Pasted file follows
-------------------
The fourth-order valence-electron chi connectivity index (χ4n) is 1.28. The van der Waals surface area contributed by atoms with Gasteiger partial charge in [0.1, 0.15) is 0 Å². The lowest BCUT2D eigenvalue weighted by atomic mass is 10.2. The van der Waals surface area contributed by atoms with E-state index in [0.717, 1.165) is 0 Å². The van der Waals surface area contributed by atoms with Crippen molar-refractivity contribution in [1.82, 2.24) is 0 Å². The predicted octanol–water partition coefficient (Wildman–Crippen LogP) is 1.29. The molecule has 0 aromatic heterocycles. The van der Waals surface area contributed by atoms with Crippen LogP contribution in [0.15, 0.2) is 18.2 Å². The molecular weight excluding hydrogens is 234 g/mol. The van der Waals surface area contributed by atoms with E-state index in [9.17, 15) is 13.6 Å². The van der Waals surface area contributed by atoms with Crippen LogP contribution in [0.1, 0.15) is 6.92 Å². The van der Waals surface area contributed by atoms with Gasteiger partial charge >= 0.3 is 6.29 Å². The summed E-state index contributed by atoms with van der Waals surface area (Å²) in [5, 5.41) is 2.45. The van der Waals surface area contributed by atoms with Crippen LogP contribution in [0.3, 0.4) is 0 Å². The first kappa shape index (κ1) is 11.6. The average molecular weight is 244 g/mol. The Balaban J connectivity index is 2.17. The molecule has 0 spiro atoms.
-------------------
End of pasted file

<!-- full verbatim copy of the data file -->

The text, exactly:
The fourth-order valence-electron chi connectivity index (χ4n) is 1.28. The van der Waals surface area contributed by atoms with Gasteiger partial charge in [0.1, 0.15) is 0 Å². The lowest BCUT2D eigenvalue weighted by atomic mass is 10.2. The van der Waals surface area contributed by atoms with E-state index in [0.717, 1.165) is 0 Å². The van der Waals surface area contributed by atoms with Crippen molar-refractivity contribution in [1.82, 2.24) is 0 Å². The predicted octanol–water partition coefficient (Wildman–Crippen LogP) is 1.29. The molecule has 0 aromatic heterocycles. The van der Waals surface area contributed by atoms with Crippen LogP contribution in [0.15, 0.2) is 18.2 Å². The molecular weight excluding hydrogens is 234 g/mol. The van der Waals surface area contributed by atoms with E-state index in [9.17, 15) is 13.6 Å². The van der Waals surface area contributed by atoms with Crippen LogP contribution in [0.1, 0.15) is 6.92 Å². The van der Waals surface area contributed by atoms with Gasteiger partial charge >= 0.3 is 6.29 Å². The summed E-state index contributed by atoms with van der Waals surface area (Å²) in [5, 5.41) is 2.45. The van der Waals surface area contributed by atoms with Crippen LogP contribution in [0.3, 0.4) is 0 Å². The first kappa shape index (κ1) is 11.6. The average molecular weight is 244 g/mol. The Balaban J connectivity index is 2.17. The molecule has 0 spiro atoms.